12. Conflict Management Strategies • Forcing • Imposing one’s will on the other party. • Problem solving • Trying to reach an agreement that satisfies both one’s own and the other party’s aspirations as much as possible. • Avoiding • Ignoring or minimizing the importance of the issues creating the conflict. • Yielding • Accepting and incorporating the will of the other party. • Compromising • Balancing concern for oneself with concern for the other party in order to reach a solution

  13. Exhibit 9-2 Conflict-Handling Strategies & Accompanying Behaviour

  14. What Can Individuals Do to Manage Conflict? • Problem solving • Developing overarching goals • Smoothing • Compromising • Avoidance

  15. Techniques for Managing Work-Related Conflicts • Expansion of resources • Authoritative command • Altering the human variable • Altering the structural variables

  16. Resolving Personality Conflicts • Misunderstandings based on age, race, or cultural differences • Intolerance, prejudice, discrimination, and bigotry • Perceived inequalities • Misunderstandings, rumours, or falsehoods about an individual or group • Blaming for mistakes or mishaps (finger-pointing)

  17. Tips for Handling Personality Conflict • Communicate directly with the other person to resolve the perceived conflict. • Avoid dragging co-workers into the conflict. • If necessary, seek help from direct supervisors or human resource specialists.

  18. Tips for Handling Personality Conflict • Do not take sides. • Suggest the parties work things out themselves. • If necessary, refer the problem to parties’ direct supervisors.

  19. Tips for Handling Personality Conflict • Investigate and document conflict. • If appropriate, take corrective action (e.g., feedback or behaviour shaping). • If necessary, attempt informal dispute resolution. • Refer difficult conflicts to human resource specialists or hired counsellors.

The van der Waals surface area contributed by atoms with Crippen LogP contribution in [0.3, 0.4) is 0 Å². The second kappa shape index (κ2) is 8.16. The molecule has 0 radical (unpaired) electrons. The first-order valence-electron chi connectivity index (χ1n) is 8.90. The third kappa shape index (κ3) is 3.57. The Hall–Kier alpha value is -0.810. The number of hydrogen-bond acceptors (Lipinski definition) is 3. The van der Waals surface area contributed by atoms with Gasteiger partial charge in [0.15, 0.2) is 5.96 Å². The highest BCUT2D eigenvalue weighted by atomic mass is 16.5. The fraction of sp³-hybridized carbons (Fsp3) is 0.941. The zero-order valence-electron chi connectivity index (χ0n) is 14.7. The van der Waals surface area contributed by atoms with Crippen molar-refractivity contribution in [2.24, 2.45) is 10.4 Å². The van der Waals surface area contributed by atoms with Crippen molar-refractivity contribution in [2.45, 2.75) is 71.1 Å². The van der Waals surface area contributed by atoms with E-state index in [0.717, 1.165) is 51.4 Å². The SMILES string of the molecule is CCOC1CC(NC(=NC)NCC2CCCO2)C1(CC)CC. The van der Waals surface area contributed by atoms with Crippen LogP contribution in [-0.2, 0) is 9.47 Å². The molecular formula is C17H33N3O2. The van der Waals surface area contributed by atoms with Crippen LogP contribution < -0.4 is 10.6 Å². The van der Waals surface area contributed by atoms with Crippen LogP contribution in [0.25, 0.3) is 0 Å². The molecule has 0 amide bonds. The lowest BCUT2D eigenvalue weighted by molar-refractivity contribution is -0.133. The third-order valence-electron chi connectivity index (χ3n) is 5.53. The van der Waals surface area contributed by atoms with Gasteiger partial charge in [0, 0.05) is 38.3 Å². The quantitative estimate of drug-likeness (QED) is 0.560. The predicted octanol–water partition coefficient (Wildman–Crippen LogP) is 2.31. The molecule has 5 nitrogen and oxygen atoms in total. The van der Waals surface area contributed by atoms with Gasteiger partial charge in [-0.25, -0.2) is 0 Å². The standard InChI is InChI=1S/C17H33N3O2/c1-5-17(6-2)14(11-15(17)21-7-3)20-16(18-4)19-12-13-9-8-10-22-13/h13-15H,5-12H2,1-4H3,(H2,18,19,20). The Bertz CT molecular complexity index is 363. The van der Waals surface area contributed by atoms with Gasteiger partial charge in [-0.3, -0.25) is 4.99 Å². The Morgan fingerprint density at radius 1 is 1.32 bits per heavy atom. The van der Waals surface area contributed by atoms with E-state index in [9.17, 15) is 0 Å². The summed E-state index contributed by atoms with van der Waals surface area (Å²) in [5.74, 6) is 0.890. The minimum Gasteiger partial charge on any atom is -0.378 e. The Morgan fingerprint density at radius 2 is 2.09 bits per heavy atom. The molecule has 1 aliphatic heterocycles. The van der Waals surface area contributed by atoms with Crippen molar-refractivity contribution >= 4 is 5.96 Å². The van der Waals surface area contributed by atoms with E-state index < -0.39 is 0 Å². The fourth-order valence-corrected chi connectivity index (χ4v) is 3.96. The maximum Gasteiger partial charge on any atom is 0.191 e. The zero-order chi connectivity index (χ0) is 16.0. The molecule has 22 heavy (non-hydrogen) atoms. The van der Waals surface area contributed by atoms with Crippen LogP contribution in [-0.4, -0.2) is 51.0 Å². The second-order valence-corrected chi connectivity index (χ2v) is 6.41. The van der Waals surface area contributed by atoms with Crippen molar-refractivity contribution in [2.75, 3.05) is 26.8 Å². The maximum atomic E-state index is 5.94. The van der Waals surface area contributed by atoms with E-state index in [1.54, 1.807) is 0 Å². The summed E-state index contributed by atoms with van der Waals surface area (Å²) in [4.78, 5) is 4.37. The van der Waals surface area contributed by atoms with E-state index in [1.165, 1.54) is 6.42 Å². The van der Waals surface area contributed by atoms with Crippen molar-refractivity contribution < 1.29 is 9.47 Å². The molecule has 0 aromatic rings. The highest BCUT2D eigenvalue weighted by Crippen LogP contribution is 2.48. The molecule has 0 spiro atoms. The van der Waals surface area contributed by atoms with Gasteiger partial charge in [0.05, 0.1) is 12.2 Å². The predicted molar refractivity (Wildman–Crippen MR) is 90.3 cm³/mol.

20. Exhibit 9-3 Strategies For Dealing With Intercultural Conflict

  21. Resolving Intercultural Conflicts • Those from Asian cultures show a preference for conflict avoidance, compared with Americans and Britons. • Chinese and East Asian managers prefer compromising as a strategy, contrary to North Americans. • North Americans prefer a problem-solving approach to conflicts, which yields a win-win solution. • Win-win solutions are less likely to be achieved in Asian cultures. • East Asian managers tend to ignore conflict rather than make it public. • Japanese managers tend to choose non-confrontational styles. • Westerners are more likely to choose forcing as a strategy than Asians. • North Americans expect that negotiations may lead to a legal contract; Asian cultures rely less on legal contracts and more on relational contracts.

  22. Exhibit 9-4 Conflict and Unit Performance

  23. Third-Party Conflict Resolution Mediator Arbitrator Conciliator Consultant